Bon viveur and one half of the leadership of YRM during its pioneering years, internationalist and promoter of multi-disciplinary working
Sporting fine suits and a full head of white hair contrasting magnificently with his famously ‘expensive’ complexion, Brian Henderson was one of the stand-out characters of his generation of leading architects. Brian’s extraordinary constitution allowed him to enthusiastically pursue his interest in architecture and the very best things in life. He created a sequence of beautifully designed homes for his family and friends that were known for their generous hospitality. He also travelled extensively, combining these architectural adventures, and indeed his daily life, with lunches that often lasted into the evening. Brian’s character was rich in contrast. He communicated in clipped asides and humorous stories, often told at his own expense. He loved to escape his cosmopolitan London life for his Wiltshire home and to summer in remote Tiree. Being Scottish he also enjoyed the best malts and, on occasion, would sport tartan trousers – while warning against men in kilts.
As an architect Brian made his mark as one half of the duo (the other being his partner and lifelong friend David Allford) who led the second generation at architectural practice Yorke Rosenberg Mardall. Their vision of the firm’s future was defined when they worked together at the start of the Gatwick Airport project. There Brian developed his interest in the craft and design of the internal spaces and, as well as buildings, he went on to design many fine interiors and pieces of furniture. The scale and international nature of this project, allied to the cosmopolitan creative legacy of the founding partners – an Englishman, a Czech and a Finn – defined the duo’s pursuit of a new model of an architecturally and socially committed practice, later renamed YRM, that was supremely professional, international and eventually multi-disciplinary.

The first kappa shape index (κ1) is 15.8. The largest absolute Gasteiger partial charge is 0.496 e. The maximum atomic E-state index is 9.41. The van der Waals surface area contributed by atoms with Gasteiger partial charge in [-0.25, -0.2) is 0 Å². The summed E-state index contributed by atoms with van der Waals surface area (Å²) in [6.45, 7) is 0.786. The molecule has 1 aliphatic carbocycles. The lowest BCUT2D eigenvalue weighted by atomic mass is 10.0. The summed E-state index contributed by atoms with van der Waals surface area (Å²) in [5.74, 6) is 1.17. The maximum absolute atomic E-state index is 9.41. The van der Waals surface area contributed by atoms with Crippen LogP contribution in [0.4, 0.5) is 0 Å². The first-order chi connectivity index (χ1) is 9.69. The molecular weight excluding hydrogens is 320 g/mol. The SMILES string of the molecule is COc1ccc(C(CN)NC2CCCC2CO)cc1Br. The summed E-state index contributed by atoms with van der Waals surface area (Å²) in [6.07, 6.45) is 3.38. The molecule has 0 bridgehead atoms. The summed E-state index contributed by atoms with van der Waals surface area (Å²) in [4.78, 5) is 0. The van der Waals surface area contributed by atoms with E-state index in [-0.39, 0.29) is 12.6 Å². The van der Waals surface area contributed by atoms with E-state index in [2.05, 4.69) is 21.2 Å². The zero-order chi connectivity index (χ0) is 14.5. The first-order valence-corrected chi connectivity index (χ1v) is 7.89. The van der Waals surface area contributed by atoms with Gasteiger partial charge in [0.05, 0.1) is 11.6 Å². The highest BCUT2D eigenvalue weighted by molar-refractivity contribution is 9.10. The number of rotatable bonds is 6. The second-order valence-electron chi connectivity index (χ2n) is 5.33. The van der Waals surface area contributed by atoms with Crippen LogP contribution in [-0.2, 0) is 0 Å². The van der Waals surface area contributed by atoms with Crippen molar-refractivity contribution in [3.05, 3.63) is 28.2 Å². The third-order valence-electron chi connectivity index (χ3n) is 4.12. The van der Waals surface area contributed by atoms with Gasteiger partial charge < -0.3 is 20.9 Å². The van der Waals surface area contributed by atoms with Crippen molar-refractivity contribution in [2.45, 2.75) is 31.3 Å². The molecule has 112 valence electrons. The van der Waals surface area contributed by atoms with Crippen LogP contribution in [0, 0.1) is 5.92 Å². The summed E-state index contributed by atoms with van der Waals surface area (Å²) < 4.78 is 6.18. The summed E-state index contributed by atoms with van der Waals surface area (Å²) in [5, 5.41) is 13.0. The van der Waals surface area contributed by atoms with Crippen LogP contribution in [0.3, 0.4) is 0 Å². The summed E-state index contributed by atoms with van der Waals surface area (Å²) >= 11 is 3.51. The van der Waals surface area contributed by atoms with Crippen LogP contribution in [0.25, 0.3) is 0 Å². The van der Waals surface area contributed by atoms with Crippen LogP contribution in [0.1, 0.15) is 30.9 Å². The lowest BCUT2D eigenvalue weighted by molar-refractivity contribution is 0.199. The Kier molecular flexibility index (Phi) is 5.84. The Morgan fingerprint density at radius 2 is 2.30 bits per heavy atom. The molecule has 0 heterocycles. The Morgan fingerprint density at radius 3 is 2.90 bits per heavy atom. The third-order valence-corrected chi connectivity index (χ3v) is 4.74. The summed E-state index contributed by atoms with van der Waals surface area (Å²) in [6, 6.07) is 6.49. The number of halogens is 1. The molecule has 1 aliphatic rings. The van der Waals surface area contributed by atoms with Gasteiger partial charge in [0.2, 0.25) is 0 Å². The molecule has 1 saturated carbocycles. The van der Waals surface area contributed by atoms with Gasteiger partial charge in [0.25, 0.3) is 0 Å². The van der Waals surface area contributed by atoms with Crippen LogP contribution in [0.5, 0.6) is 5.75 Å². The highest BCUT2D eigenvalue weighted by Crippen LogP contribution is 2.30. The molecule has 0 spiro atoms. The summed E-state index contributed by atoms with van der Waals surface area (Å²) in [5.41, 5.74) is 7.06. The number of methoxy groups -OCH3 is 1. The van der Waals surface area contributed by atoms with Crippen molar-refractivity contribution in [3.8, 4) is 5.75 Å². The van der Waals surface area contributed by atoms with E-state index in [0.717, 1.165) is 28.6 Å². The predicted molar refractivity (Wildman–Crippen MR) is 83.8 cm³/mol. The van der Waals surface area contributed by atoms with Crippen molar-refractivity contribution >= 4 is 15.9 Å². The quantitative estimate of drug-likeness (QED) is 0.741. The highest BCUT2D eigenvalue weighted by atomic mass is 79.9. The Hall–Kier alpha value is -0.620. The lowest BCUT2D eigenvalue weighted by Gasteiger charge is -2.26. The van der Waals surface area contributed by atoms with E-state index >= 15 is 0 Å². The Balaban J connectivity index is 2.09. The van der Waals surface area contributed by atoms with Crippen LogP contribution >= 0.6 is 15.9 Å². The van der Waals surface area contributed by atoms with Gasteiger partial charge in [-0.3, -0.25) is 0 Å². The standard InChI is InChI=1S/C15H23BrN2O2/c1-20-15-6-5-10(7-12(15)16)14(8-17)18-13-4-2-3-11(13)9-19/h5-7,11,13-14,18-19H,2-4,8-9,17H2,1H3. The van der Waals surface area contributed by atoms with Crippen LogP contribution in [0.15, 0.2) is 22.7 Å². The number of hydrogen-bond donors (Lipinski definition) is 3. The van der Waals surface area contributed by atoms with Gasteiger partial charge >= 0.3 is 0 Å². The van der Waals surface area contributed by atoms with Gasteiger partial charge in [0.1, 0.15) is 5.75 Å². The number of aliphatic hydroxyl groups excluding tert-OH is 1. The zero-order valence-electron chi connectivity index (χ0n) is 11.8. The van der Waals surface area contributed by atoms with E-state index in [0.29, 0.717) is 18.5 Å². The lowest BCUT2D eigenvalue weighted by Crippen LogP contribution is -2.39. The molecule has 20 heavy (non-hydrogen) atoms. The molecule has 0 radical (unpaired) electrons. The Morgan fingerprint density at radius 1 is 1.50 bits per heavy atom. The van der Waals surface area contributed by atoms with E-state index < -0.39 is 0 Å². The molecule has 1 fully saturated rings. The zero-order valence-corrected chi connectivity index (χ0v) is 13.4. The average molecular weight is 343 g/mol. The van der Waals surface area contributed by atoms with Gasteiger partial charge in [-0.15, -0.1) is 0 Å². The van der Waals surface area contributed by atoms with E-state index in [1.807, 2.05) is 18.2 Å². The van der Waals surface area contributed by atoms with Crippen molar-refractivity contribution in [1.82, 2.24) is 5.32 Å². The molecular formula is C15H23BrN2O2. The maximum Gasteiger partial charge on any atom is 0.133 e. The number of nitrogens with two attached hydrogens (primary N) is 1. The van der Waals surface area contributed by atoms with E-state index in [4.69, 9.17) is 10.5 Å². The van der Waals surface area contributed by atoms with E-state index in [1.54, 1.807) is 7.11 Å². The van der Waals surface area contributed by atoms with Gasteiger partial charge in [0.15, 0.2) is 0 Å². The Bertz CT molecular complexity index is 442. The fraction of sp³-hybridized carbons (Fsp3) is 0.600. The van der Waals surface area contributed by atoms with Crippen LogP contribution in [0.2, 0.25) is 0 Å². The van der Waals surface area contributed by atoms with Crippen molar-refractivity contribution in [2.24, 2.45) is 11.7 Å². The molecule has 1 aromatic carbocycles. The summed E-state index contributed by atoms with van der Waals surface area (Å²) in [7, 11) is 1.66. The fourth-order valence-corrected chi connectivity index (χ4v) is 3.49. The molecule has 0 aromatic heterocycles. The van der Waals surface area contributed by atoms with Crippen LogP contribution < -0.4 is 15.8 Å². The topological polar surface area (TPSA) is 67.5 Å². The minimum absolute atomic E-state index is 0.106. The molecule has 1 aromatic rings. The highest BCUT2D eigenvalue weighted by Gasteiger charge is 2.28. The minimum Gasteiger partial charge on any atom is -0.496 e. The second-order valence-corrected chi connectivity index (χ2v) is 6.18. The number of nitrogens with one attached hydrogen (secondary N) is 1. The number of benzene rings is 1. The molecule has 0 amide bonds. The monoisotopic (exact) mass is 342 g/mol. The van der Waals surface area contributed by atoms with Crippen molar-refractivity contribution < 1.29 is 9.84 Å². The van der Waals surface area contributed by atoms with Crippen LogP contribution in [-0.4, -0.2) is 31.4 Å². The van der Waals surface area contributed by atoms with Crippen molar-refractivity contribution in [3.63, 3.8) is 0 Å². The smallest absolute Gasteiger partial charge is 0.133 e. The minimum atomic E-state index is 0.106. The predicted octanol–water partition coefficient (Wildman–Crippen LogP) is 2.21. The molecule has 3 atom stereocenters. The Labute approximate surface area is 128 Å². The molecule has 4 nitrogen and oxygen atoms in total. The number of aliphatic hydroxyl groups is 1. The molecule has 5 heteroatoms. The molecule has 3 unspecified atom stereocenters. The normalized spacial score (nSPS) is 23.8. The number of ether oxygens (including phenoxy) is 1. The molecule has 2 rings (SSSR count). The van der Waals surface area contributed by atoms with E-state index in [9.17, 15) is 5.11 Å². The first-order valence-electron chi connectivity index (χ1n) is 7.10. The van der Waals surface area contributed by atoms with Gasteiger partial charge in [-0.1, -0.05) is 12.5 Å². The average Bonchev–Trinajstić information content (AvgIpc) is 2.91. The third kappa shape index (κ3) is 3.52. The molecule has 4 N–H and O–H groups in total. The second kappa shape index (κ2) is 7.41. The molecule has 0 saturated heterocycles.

The scale and international nature of the Gatwick Airport project defined Henderson's and Allford's pursuit of a new model of an architecturally and socially committed practice that was supremely professional, international and eventually multi-disciplinary.
Brian was born in Scotland in 1928 and educated at Edinburgh University. He moved to London working briefly for Basil Spence before moving to YRM eventually retiring as chairman. During his five decades there Brian helped the practice shift from a public sector base to a broader range of work embracing the important, and by the 1970’s more acceptable, idea of ‘commercial’ work. That YRM worked internationally was a sign of the both UK’s economic difficulties and the senior partners’ vision of a global practice engaged in a much broader debate about architecture. As well as its London base YRM had offices in Hong Kong, Australia, the Middle East and Africa, where it designed and built the essential large scale urban infrastructure of airports, hospitals, universities, offices, schools and housing.
In their redefinition of the practice the partners also established a different multi-disciplinary model, developing their own outstanding team of Service Engineers, YRME, which was encouraged to also engage with the best rival architectural practices (it worked extensively with Richard Rogers on Inmos and other innovative projects). Later it acquired leading structural engineering practice Anthony Hunt. The conclusion of this pursuit of a new model was the pioneering, if ultimately ill-fated, decision to float on the London Stock Exchange.
As a senior partner, Brian’s architectural hand can be clearly detected in many projects – most notably the later phases of Gatwick, including the ‘blue’ North Terminal and his largest ever challenge, the monumental but simple design of the then controversial nuclear power station, Sizewell B. Brian was also closely engaged in The Michelin Building and worked in collaboration with SOM on the recently listed Wills Tobacco Factory.
Beyond the practice Brian was a supporter and advisor to many individuals and organisations. Under his presidency, the Architectural Association Council established the AA Foundation, a separate charity from the AA, which was a model he had first encountered in the US. Brian was trustee and later chair. Both his children studied architecture, Annabelle runs her own practice while Fergus, no doubt inspired by Brian’s sybaritic tendency, is the owner and chef of St John. Brian died on Thursday 19 June at home in Wiltshire where he lived with Elizabeth, his wife of 57 years. •